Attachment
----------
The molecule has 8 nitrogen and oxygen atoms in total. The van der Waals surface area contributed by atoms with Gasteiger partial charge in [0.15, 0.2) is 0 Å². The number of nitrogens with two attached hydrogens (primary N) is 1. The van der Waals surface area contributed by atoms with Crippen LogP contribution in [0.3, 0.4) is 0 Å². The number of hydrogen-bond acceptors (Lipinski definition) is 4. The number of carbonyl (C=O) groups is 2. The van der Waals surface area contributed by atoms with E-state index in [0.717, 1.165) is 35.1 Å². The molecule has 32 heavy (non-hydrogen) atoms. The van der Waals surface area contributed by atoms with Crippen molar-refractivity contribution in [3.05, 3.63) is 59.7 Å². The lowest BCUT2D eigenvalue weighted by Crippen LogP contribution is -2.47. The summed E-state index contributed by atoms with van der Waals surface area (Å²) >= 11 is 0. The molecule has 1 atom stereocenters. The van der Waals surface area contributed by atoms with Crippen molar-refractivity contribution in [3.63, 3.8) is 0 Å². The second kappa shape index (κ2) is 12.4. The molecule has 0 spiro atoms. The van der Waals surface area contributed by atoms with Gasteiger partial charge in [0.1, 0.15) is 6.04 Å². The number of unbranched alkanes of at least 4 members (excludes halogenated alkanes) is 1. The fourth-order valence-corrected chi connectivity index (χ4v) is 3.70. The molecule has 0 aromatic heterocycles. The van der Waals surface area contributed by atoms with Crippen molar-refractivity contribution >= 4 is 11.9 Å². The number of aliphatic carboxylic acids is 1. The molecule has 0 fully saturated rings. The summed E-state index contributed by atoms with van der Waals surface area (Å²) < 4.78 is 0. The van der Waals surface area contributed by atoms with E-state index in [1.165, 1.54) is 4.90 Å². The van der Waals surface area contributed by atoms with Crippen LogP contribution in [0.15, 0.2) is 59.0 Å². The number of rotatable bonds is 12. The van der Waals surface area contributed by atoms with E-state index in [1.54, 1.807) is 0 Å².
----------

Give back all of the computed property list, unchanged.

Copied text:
The molecule has 8 nitrogen and oxygen atoms in total. The van der Waals surface area contributed by atoms with Gasteiger partial charge in [0.15, 0.2) is 0 Å². The number of nitrogens with two attached hydrogens (primary N) is 1. The van der Waals surface area contributed by atoms with Crippen LogP contribution in [0.3, 0.4) is 0 Å². The number of hydrogen-bond acceptors (Lipinski definition) is 4. The number of carbonyl (C=O) groups is 2. The van der Waals surface area contributed by atoms with E-state index in [0.717, 1.165) is 35.1 Å². The molecule has 32 heavy (non-hydrogen) atoms. The van der Waals surface area contributed by atoms with Crippen molar-refractivity contribution in [3.05, 3.63) is 59.7 Å². The lowest BCUT2D eigenvalue weighted by Crippen LogP contribution is -2.47. The summed E-state index contributed by atoms with van der Waals surface area (Å²) >= 11 is 0. The molecule has 1 atom stereocenters. The van der Waals surface area contributed by atoms with Crippen molar-refractivity contribution in [3.63, 3.8) is 0 Å². The second kappa shape index (κ2) is 12.4. The molecule has 0 spiro atoms. The van der Waals surface area contributed by atoms with Gasteiger partial charge in [0.1, 0.15) is 6.04 Å². The number of unbranched alkanes of at least 4 members (excludes halogenated alkanes) is 1. The fourth-order valence-corrected chi connectivity index (χ4v) is 3.70. The molecule has 0 aromatic heterocycles. The van der Waals surface area contributed by atoms with Crippen molar-refractivity contribution >= 4 is 11.9 Å². The number of aliphatic carboxylic acids is 1. The molecule has 0 fully saturated rings. The summed E-state index contributed by atoms with van der Waals surface area (Å²) < 4.78 is 0. The van der Waals surface area contributed by atoms with E-state index in [1.165, 1.54) is 4.90 Å². The van der Waals surface area contributed by atoms with Crippen LogP contribution in [0.15, 0.2) is 59.0 Å². The number of rotatable bonds is 12. The van der Waals surface area contributed by atoms with E-state index in [1.54, 1.807) is 0 Å².